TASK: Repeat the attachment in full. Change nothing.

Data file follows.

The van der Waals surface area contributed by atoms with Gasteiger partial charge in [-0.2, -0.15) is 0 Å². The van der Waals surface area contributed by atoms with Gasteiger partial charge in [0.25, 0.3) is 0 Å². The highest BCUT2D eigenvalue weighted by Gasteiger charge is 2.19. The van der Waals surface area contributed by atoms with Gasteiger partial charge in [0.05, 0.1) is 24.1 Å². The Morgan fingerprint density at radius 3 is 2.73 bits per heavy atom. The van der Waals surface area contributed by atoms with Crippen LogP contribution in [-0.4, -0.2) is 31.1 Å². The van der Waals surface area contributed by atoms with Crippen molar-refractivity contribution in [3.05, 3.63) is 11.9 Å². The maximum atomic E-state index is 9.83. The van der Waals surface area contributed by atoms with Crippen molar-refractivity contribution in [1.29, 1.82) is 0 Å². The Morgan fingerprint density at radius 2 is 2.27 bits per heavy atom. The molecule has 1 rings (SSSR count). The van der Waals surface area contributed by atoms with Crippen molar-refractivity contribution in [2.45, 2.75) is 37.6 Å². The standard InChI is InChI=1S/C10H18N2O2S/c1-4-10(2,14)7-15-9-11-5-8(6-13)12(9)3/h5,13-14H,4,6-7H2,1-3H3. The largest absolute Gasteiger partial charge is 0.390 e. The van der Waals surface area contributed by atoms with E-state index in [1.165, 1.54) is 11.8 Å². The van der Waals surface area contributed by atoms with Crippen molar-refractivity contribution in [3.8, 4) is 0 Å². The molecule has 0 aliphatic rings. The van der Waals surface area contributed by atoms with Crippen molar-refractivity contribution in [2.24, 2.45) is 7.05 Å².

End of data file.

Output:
The van der Waals surface area contributed by atoms with Gasteiger partial charge in [-0.2, -0.15) is 0 Å². The van der Waals surface area contributed by atoms with Gasteiger partial charge in [0.25, 0.3) is 0 Å². The highest BCUT2D eigenvalue weighted by Gasteiger charge is 2.19. The van der Waals surface area contributed by atoms with Gasteiger partial charge in [0.05, 0.1) is 24.1 Å². The Morgan fingerprint density at radius 3 is 2.73 bits per heavy atom. The van der Waals surface area contributed by atoms with Crippen LogP contribution in [-0.4, -0.2) is 31.1 Å². The van der Waals surface area contributed by atoms with Crippen molar-refractivity contribution in [3.05, 3.63) is 11.9 Å². The maximum atomic E-state index is 9.83. The van der Waals surface area contributed by atoms with Crippen molar-refractivity contribution in [1.29, 1.82) is 0 Å². The Morgan fingerprint density at radius 2 is 2.27 bits per heavy atom. The molecule has 1 rings (SSSR count). The van der Waals surface area contributed by atoms with Crippen molar-refractivity contribution in [2.45, 2.75) is 37.6 Å². The standard InChI is InChI=1S/C10H18N2O2S/c1-4-10(2,14)7-15-9-11-5-8(6-13)12(9)3/h5,13-14H,4,6-7H2,1-3H3. The largest absolute Gasteiger partial charge is 0.390 e. The van der Waals surface area contributed by atoms with E-state index in [1.165, 1.54) is 11.8 Å². The van der Waals surface area contributed by atoms with Crippen molar-refractivity contribution in [3.8, 4) is 0 Å². The molecule has 0 aliphatic rings. The van der Waals surface area contributed by atoms with Crippen molar-refractivity contribution in [2.24, 2.45) is 7.05 Å².